Or at least I think so.
3. The bloom is off the rose for Merrimack.
Just a few short weeks ago, the Warriors were the number one team in the country, the last to have their record still unsullied by a loss.
I suspect that of those who sang the praises of this team — and I’d consider myself to have been a pretty loud tenor in that chorus — very few thought it would remain number one. The Warriors were very good, but not that good.
So we enjoyed it while it lasted.
Now it’s over.
Since that top ranking, Merrimack has lost three of its last five games, going 1-3-1. In that stretch, the Warriors have been held to just one goal in all but the win over last-place Vermont.
Merrimack coach Mark Dennehy told USCHO’s Jim Connelly, “It’s the ebb and flow of the season.”
Well, yes to at least some extent. The Warriors aren’t as good as they looked while going undefeated and rising in the rankings; they aren’t as bad as they’ve looked over the last five games, falling in the rankings.
The question will be exactly where in the middle of those two extremes this exciting team finishes.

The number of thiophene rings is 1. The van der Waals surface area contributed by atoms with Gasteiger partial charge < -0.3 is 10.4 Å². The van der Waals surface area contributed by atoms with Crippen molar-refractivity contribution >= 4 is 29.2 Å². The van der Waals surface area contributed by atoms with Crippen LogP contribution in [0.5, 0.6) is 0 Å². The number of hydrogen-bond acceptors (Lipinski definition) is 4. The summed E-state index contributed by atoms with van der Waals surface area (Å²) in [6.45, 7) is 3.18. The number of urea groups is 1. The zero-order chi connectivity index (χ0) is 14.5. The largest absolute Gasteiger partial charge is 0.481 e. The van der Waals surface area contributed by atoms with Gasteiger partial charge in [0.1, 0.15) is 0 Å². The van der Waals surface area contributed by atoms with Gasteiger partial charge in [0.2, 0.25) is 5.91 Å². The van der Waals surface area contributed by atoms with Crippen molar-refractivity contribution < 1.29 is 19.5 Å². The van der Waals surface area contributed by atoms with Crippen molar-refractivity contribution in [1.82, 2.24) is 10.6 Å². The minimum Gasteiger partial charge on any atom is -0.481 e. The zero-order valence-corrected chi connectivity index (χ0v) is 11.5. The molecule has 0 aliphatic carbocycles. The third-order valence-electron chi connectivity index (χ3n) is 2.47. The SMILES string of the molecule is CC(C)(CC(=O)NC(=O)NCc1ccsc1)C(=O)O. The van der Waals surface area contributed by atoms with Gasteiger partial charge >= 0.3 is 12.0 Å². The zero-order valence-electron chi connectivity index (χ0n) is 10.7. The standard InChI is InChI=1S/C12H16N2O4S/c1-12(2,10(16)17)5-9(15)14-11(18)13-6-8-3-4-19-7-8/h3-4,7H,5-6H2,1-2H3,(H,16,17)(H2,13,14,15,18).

2. Boston University has taken a broadside without playing a single game.
The Terriers looked to be heading into the holiday break on a perfect note, picking up four points in wins over New Hampshire and Maine, giving them seven wins in their last eight games. The four-point week put them within a point of first place.
Since then, however, Corey Trivino has been arrested and permanently bounced from the team. His 13 goals and 17 points led the team.
Following that stunner, Charlie Coyle, last year’s Hockey East Rookie of the Year, left to play major junior hockey.
The Terriers should still be a very good hockey team, but those are two major holes to fill mid-season. We’ll have to see if this drops them into that “good but not great” category. And if it temporarily does, will they recover to again be a force by the postseason?
1. Hockey East might post a losing record against the ECAC.
While Hockey East’s nonconference success against the CCHA and WCHA has fluctuated up and down — last year was a down year in which the good guys won barely more than a third of the time — Hockey East has dominated the ECAC. Over the last 19 years, Hockey East has posted a winning record against its Eastern brethren every year except 1996-97.
That dominance is now in danger. With Merrimack’s loss to Union and Vermont’s to St. Lawrence, that nonconference record now stands tied at 6-6-0.
Bear in mind that what’s at stake here is more than chest-thumping. If a league does poorly outside of its conference, that’s potentially going to affect how many of its teams make the NCAA tournament.
So keep an eye on the upcoming holiday tournaments and how well the Hockey East teams other than your own fare. A selection berth may hang in the balance.